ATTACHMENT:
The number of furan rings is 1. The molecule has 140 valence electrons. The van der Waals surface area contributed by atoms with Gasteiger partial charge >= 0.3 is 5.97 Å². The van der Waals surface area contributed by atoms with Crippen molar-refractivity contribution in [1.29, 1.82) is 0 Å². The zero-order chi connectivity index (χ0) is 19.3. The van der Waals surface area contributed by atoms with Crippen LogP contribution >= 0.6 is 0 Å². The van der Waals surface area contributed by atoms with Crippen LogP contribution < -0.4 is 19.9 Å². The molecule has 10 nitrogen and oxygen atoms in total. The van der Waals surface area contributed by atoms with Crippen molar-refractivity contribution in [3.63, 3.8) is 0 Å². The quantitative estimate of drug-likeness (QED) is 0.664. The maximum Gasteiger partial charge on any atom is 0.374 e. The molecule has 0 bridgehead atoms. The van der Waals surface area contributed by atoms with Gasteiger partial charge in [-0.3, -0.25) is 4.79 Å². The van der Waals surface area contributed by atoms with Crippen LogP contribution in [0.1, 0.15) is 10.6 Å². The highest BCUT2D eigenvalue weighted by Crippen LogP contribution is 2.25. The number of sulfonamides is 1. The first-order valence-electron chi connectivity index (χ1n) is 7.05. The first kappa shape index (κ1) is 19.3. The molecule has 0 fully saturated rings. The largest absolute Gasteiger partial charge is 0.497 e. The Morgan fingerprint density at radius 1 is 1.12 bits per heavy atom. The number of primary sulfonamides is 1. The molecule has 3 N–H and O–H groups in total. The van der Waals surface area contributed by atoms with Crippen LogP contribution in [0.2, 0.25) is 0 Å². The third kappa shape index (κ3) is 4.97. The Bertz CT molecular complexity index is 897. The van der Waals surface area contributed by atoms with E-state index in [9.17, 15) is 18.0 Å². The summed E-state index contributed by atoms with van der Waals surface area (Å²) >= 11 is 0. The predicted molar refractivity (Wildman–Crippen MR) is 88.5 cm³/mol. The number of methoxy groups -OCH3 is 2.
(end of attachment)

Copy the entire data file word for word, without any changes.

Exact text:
The number of furan rings is 1. The molecule has 140 valence electrons. The van der Waals surface area contributed by atoms with Gasteiger partial charge >= 0.3 is 5.97 Å². The van der Waals surface area contributed by atoms with Crippen molar-refractivity contribution in [1.29, 1.82) is 0 Å². The zero-order chi connectivity index (χ0) is 19.3. The van der Waals surface area contributed by atoms with Crippen LogP contribution >= 0.6 is 0 Å². The van der Waals surface area contributed by atoms with Crippen LogP contribution < -0.4 is 19.9 Å². The molecule has 10 nitrogen and oxygen atoms in total. The van der Waals surface area contributed by atoms with Crippen molar-refractivity contribution in [3.63, 3.8) is 0 Å². The quantitative estimate of drug-likeness (QED) is 0.664. The maximum Gasteiger partial charge on any atom is 0.374 e. The molecule has 0 bridgehead atoms. The van der Waals surface area contributed by atoms with Gasteiger partial charge in [-0.3, -0.25) is 4.79 Å². The van der Waals surface area contributed by atoms with Crippen LogP contribution in [0.1, 0.15) is 10.6 Å². The highest BCUT2D eigenvalue weighted by Crippen LogP contribution is 2.25. The number of sulfonamides is 1. The first-order valence-electron chi connectivity index (χ1n) is 7.05. The first kappa shape index (κ1) is 19.3. The molecule has 0 fully saturated rings. The largest absolute Gasteiger partial charge is 0.497 e. The Morgan fingerprint density at radius 1 is 1.12 bits per heavy atom. The number of primary sulfonamides is 1. The molecule has 3 N–H and O–H groups in total. The van der Waals surface area contributed by atoms with Crippen LogP contribution in [0.2, 0.25) is 0 Å². The third kappa shape index (κ3) is 4.97. The Bertz CT molecular complexity index is 897. The van der Waals surface area contributed by atoms with E-state index in [9.17, 15) is 18.0 Å². The summed E-state index contributed by atoms with van der Waals surface area (Å²) >= 11 is 0. The predicted molar refractivity (Wildman–Crippen MR) is 88.5 cm³/mol. The number of methoxy groups -OCH3 is 2.